Openness to Using Non-cigarette Tobacco Products Among U.S. Young Adults

Darren Mays, René A Arrazola, Cindy Tworek, Italia V Rolle, Linda J Neff, David B Portnoy
American Journal of Preventive Medicine 2016, 50 (4): 528-534

INTRODUCTION: National data indicate that the prevalence of non-cigarette tobacco product use is highest among young adults; however, little is known about their openness to use these products in the future and associated risk factors. This study sought to characterize openness to using non-cigarette tobacco products and associated factors among U.S. young adults.

METHODS: In 2014, National Adult Tobacco Survey data (2012-2013) were analyzed to characterize openness to using the following tobacco products among all young adults aged 18-29 years (N=5,985): cigars; electronic cigarettes ("e-cigarettes"); hookah; pipe tobacco; chew, snuff, or dip; snus; and dissolvables. Among those who were not current users of each product, multivariable logistic regression was used to examine associations between demographics, cigarette smoking status, lifetime use of other non-cigarette products, perceived harm and addictiveness of smoking, and receipt of tobacco industry promotions and openness to using each product.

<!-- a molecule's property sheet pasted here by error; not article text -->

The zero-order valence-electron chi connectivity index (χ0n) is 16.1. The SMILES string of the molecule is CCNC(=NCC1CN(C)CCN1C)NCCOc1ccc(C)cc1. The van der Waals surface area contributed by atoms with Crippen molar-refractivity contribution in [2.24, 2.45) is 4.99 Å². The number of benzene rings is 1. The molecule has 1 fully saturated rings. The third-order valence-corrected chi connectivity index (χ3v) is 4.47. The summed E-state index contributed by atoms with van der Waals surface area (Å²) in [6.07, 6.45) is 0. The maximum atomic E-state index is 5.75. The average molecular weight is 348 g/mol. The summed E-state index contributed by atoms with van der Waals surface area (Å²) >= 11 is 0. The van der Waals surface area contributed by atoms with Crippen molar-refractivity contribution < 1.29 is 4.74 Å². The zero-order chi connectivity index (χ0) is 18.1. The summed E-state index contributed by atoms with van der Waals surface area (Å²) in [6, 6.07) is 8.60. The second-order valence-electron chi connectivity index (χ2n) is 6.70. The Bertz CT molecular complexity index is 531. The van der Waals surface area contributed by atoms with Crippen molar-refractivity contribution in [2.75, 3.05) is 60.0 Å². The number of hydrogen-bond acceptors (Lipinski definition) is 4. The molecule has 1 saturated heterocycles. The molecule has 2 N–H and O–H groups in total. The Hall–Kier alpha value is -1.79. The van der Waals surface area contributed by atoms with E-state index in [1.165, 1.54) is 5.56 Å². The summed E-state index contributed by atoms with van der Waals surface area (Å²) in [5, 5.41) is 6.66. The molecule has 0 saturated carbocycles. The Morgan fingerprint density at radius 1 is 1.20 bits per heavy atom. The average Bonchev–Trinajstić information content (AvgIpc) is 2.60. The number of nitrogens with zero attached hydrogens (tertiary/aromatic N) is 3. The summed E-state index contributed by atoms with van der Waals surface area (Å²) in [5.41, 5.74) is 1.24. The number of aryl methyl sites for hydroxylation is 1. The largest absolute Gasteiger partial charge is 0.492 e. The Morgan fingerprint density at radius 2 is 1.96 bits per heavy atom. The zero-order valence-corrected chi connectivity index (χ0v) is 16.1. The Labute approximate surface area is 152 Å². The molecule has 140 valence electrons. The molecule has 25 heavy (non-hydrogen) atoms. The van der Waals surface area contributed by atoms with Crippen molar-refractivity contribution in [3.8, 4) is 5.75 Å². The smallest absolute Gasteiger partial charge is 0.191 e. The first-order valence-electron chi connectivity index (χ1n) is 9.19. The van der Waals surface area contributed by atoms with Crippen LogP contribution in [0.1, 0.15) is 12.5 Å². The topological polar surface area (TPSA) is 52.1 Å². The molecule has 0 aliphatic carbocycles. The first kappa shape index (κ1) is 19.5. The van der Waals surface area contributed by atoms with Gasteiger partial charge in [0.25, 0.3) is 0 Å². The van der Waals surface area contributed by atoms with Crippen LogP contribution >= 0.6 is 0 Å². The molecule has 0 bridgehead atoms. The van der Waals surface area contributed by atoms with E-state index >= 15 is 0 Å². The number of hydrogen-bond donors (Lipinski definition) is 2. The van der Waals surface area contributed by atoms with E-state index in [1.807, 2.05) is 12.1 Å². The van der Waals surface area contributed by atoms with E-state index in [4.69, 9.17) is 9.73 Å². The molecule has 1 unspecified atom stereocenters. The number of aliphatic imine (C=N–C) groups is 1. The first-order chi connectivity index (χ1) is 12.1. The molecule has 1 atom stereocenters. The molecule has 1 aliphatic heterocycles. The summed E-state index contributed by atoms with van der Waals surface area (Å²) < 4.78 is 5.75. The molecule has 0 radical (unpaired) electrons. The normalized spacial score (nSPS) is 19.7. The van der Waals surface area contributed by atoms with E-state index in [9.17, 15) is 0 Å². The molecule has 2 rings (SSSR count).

RESULTS: Among all young adults, openness to using non-cigarette tobacco products was greatest for hookah (28.2%); e-cigarettes (25.5%); and cigars (19.1%). In multivariable analyses, which included non-current users of each product, non-current ever, current, and former smokers were more likely than never smokers to be open to using most examined products, as were men and adults aged 18-24 years. Receipt of tobacco industry promotions was associated with openness to using e-cigarettes; chew, snuff, or dip; and snus.

CONCLUSIONS: There is substantial openness to trying non-cigarette tobacco products among U.S. young adults. Young adults are an important population to consider for interventions targeting non-cigarette tobacco product use.

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